classic sourdough-with a twist

classic sourdough-with a twist

Okay, yes. We have shared an easy SD recipe. It's a staple in this house. 

This recipe is just as easy, with only a few (big) tweaks from the easy recipe. 

We will dive right in! 

Oh right after the verdict. When I first baked this, I did two loaves (this is what it yields) with 100% bread flour and two with 100% All-Purpose flour. The difference in the protein content is just about 1%, BF having a higher gluten content than AP. 

To me, it was easier to fold and shape the BF loaves, but the AP gave me a better crumb (barely) 

All to say- I am going to write this recipe with AP but know that you CAN use BF if you want. Heck. Our sweet spot is 50/50. The consistency is very nice. 

But remember, sourdough isn't scary. So experiment. 

You will use your starter for this. Not a levain. I know, I know- confusing. 

Make sure your starter is fed and active. Ready to work. 

First up. We will make a sponge. Which is kind of like a mini version of your big dough bowl. 


1/2 (full 1/2 cup) of sourdough starter. 

2/3 cup all-purpose flour (plus about a tablespoon) 

1/4 cup water. 

Mix your sponge together the same way you always would, it is just tiny. Try not to overmix, just enough to blend the three ingredients. Let this rest, and rise at room temperature for about 4 ish hours. I cover ours with a thin dish towel while rising. 

Your dough:

3 + 1/4 cups of all-purpose flour

1 + 1/4 cup water

2 teaspoons- I go heavy here- salt. I use Redmond Mineral salt. Any table, sea salt will be fine

Add the entire sponge from above

A little dollop of olive oil

Cornmeal- for dusting. I LOVE using cornmeal for dusting and not flour. Trust me. 


Mix all together, squeeze it, fold it- whatever. And let it rest. 

I fold at about 30 minutes. 

Fold again about a few hours later (give or take, I've done the second fold within 20 minutes before and it's fine) 

Now this is where you can do what suits you best. I have done it both ways. It works BOTH ways.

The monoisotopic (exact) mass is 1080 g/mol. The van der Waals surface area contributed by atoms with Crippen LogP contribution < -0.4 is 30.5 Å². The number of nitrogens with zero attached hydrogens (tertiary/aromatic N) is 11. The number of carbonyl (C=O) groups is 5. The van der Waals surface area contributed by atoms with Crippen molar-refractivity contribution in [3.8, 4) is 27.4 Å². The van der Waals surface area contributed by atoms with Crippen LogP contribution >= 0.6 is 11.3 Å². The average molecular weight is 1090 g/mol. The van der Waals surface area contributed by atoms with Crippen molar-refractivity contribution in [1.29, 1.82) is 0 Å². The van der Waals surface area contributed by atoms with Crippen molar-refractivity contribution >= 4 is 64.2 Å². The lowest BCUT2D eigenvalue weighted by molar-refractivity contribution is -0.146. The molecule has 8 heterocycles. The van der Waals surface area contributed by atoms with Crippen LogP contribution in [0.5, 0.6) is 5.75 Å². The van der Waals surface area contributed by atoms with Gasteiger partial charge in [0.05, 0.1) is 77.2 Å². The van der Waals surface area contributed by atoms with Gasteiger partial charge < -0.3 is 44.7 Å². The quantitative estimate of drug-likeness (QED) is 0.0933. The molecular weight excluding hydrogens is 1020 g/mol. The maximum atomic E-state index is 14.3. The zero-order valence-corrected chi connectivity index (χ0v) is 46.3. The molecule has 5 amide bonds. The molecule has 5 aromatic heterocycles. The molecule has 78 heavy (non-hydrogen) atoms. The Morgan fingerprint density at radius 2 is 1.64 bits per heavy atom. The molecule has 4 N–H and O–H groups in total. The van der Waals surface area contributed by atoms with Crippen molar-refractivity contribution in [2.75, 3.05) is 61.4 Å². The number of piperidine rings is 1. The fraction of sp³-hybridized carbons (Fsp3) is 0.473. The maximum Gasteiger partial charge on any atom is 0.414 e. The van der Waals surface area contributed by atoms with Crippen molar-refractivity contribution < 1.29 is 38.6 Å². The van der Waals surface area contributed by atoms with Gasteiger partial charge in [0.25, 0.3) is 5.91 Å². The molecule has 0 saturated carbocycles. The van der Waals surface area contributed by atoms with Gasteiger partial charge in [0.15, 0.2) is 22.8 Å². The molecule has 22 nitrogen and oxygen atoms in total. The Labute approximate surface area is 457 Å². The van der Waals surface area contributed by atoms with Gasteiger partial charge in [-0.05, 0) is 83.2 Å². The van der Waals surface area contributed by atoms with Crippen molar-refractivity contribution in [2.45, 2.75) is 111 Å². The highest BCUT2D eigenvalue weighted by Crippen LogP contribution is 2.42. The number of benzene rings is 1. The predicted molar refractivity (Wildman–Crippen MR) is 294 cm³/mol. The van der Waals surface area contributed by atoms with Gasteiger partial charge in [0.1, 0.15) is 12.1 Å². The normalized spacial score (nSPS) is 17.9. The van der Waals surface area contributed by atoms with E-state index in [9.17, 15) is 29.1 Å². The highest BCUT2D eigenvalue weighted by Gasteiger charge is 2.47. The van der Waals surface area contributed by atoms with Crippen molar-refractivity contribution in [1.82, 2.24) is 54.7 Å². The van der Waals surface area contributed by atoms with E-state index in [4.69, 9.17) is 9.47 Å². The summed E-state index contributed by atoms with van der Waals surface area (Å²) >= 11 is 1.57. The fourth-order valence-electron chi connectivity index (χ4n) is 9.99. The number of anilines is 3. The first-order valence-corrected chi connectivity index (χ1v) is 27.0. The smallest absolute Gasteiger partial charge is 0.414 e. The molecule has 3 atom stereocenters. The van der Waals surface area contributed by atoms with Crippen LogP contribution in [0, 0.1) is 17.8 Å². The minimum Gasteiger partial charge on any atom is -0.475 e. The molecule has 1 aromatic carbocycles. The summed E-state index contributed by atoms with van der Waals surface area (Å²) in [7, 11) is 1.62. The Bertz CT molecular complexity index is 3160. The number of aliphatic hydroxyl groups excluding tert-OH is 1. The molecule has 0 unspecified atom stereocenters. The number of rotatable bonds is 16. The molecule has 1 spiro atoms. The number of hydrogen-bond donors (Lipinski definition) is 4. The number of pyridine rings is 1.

Shape the dough, folding it and then shaping it on the counter. Placing it into bannetons (remember this makes two loaves) for its overnight (or day long) proofing. OR 

You can fold again for the third time and let it bulk ferment in the same bowl all together. I normally do this to save on dishes, time and effort. 

For this recipe I do the final ferment ROOM temp. But again, you could do it in the fridge and I bet it would be just fine. This final ferment is about 12 hours. 10 is fine. 14 is fine. You just want to play with the time as you repeat to find your sweet spot and not let it over ferment. It will still bake fine if it does, it just won't hold that pretty shape as well. 

Okay. It's a new day. Or maybe its the same day and you have been awake for a long time. 

Your dough is ready. 

Preheat your oven for 450. 

Split the dough in half (if its not already) and shape for the final time. If you proofed in bannetons- you will still want to shape once more most likely. But go easy, it will remember its shape. 

Its shaped. Now dust the dough with cornmeal, score/add your design. 

You are baking in a dutch oven. Bread cloche. Something with a lid. 

Bake for about 35 minutes (ovens will vary), baking the last 5-10 minutes with NO lid on. 

Boom. You did it. 

Good job. Enjoy.

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